You cannot be series!

It’s that time of year. No, not Christmas (which this is too late for anyway), not the end of one year and the beginning of another.

It’s time for a new series.

Within a short period we finished Carnivale and got to the end of the current (well, for Swiss standards) seasons of Fringe, True Blood and House. (The latter, while still blessed with a great main actor, should slowly be put out of its misery, mind you.) So, what were we to watch next? Mad Men? The Shield? I, Claudius?

What we went for instead: the grandpappy of the HBO series that I’ve gone on about at great and boring length before. Not the grandmother, Sex & the City, because the moment I start watching that series you may want to look out the window for four guys on horses. No, I’m talking about the testosterone-riddled Oz. Looking at the setting and cast, it very much looks like an audition for later series such as The Sopranos (hi, Edie!) or The Wire (seriously, does Bodie only come with a single change of clothes that he takes along to every series he does?). Like many of these other series, Oz takes something that is relatively high concept and sees what it can do with it. In this case, the concept is: let’s do a high-security prison series that isn’t about trying to escape and that doesn’t outstay its welcome three episodes into season 1.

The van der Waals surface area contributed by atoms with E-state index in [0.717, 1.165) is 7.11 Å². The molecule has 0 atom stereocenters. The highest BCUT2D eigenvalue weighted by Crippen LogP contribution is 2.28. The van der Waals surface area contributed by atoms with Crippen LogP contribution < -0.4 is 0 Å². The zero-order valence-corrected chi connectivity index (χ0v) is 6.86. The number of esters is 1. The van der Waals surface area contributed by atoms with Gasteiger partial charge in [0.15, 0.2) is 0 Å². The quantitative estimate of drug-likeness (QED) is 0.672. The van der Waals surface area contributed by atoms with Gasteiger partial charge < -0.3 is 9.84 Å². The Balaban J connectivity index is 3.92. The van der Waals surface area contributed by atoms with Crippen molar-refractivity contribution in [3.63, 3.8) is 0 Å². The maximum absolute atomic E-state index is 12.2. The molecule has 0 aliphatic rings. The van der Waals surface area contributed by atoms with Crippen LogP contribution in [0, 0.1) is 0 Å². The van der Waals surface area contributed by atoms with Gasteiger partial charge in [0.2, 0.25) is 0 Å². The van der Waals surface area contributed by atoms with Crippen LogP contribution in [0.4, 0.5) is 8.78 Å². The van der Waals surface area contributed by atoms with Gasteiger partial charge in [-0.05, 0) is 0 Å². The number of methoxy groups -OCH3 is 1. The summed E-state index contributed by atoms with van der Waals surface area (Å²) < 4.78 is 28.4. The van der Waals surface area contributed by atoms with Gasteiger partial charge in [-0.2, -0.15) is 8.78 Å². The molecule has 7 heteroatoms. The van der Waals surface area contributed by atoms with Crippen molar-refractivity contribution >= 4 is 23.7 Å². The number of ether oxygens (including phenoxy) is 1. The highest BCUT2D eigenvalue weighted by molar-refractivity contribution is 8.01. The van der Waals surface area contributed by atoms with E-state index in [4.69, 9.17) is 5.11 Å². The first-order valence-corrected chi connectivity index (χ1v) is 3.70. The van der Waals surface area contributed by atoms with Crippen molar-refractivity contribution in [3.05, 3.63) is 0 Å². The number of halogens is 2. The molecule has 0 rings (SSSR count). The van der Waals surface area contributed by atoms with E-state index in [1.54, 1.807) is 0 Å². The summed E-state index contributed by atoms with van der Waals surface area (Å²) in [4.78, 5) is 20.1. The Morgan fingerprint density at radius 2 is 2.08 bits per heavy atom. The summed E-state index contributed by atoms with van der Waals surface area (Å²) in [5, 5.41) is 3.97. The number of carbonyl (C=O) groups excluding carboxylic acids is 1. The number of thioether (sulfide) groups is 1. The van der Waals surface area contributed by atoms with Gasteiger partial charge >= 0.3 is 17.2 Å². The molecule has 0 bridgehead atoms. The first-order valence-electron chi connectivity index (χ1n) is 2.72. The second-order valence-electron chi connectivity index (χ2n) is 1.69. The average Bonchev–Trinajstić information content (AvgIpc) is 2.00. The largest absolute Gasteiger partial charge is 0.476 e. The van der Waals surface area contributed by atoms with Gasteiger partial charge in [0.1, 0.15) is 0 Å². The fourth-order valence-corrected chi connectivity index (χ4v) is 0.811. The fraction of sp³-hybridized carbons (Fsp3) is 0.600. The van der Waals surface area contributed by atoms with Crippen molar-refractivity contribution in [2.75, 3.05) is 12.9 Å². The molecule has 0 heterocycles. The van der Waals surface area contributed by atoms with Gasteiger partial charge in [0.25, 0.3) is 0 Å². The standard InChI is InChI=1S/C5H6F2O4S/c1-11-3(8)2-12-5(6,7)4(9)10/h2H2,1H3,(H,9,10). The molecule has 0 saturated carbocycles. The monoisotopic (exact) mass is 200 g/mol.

Make no mistake: this is no Prison Break. This isn’t pulpy escapism with the occasional white supremacist of imprisoned mobster thrown in for light relief. It’s grandly operatic drama with shower rapes, murder and ethical dilemmas. It’s also strangely Spike Lee; perhaps it’s the racial tensions that feel a bit like a ’90s update of Do the Right Thing, but mainly it’s the directorial flourishes, camera and lighting work, and the stylised elements – especially the Greek chorus-type soliloquies provided by Harold Perrineau Jr.’s character (with Waaaaaaalt! barely a twinkle in his fresh-from-Romeo & Juliet eyes).

It’s also these soliloquies that are most responsible for me not taking to the series as immediately as I took to a lot of other HBO fare. Again, like Spike Lee, though at his worst, the speeches are often too on-the-nose and too smugly enamoured of their cleverness (which they aren’t – often they belabour the obvious) that they feel like a 21-year old film student’s “Wouldn’t it be artistic if…?” at 2am in the morning after lots of cheap red wine and Foucault.

Having said that, while we cringe at some of the series’ moments, we’re in it for the duration – not least because I’ve got the complete set. The material’s definitely interesting, and I’m happy to give Oz a chance to drop its self-conscious ‘tude and become more confident with what it’s doing and how it’s doing it. Who knows, it may even get to join the pantheon of those HBO greats by the end of the final season.

Well, if it doesn’t, at least it isn’t stuck on constant reruns of the same episode, with only the faces and the names of syndromes changing, or eager to do the tired, old “Will they, won’t they?” spiel. I bet I’m not the only one who wishes, in the case of certain other series, that it were lupus. The terminal kind.